Eumaios, the swineherd, is probably the best role model in the entire epic. Eumaios is loyal, hard-working and very appreciative of the master whom he believes to be dead, but still longs for his return. Eumaios shows his grief openly and talks about the generosity and kindness of Odysseus, and how he would have given him a pleasant wife, home, and possessions were he alive and well. Eumaios symbolizes loyalty and he tends diligently to his job. He isn’t tolerant of the behavior of the suitors who have invaded and pillage the estate.
Eumaios is also highly considerate in his hospitality to Odysseus, who is presenting himself as a wandering beggar. He invites him into his home for pork and wine, a bed, and gives him a cloak. The cloak could symbolize his trust and friendship and the connection that he feels for this stranger. Not only does the swineherd prove that he is dedicated to his master, Odysseus, but he also displays his humbleness by sleeping outside. His life is committed to taking care of the pigs. He balances the perfect host position by allowing Odysseus to sleep inside and trusting him in there alone. Odysseus will always remember him.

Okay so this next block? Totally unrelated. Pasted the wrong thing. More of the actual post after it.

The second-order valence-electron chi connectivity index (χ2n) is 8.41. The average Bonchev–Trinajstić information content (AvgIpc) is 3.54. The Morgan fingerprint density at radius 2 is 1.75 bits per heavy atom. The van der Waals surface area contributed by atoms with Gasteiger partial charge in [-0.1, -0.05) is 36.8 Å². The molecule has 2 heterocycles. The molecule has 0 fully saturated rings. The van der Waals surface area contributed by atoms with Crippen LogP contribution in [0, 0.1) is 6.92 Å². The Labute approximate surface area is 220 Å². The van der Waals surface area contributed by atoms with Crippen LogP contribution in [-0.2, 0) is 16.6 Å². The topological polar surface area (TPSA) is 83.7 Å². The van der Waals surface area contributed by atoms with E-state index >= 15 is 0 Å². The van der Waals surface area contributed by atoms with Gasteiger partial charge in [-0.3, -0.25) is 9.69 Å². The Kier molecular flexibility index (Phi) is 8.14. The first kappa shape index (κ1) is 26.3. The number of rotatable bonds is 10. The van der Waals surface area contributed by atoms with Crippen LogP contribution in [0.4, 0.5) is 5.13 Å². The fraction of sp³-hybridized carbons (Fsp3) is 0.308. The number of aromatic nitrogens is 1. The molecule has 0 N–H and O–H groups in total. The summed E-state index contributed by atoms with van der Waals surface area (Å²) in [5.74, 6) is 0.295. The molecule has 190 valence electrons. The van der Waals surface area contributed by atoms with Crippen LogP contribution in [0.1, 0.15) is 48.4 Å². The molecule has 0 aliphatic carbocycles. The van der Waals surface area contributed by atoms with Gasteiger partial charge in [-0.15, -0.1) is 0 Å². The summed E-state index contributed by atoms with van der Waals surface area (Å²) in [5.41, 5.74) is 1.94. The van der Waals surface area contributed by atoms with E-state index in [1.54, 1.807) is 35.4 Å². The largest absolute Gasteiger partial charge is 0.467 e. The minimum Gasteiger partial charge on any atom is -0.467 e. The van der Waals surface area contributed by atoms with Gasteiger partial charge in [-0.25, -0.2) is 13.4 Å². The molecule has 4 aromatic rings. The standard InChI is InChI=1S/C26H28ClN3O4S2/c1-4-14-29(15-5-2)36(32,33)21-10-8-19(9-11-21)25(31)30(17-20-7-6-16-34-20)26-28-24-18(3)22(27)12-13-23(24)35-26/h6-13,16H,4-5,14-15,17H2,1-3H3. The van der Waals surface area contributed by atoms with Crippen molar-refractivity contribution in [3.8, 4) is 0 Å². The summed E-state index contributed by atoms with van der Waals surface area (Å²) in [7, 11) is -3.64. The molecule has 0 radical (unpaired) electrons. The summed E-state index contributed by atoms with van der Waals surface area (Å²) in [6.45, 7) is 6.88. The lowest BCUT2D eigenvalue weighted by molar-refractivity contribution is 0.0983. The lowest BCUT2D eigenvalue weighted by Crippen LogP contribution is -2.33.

Additionally, he shows respect for Odysseus (as well as Telemakhos) when he says that servants can’t give admirable gifts when they work in fear of their overpowering masters. While Eumaios understands his position in life as a servant, apparently Odysseus treated him well in the past. Odysseus's devotion towards his servants shows that his priorities have involved caring about everybody, not just the wealthy and well known, but the servants as well. After Eumaios' prayer that Odysseus may return, Odysseus feels that he should reveal the scar, proving that he is in indeed he really is, Eumaios is overwhelmed to see his master again and is weeping and kissing him.
The importance of the relationship is multilayered. It shows the honor and loyalty of the servant, the respect for the master, but also that Odysseus has done something to deserve this allegiance. Throughout the book, Odysseus is a warrior, lover, guest, and sometimes, a lack of humility. But back home, he is honored and well thought of and people long for his return, even his servants.
When Odysseus is curious about his father and mother, and later listens to Eumaios’ story of his childhood and ill-fated journey to Ithaca, he consoles the swineherd by saying that Zeus has provided good as well as evil. He shares a warm relationship with the…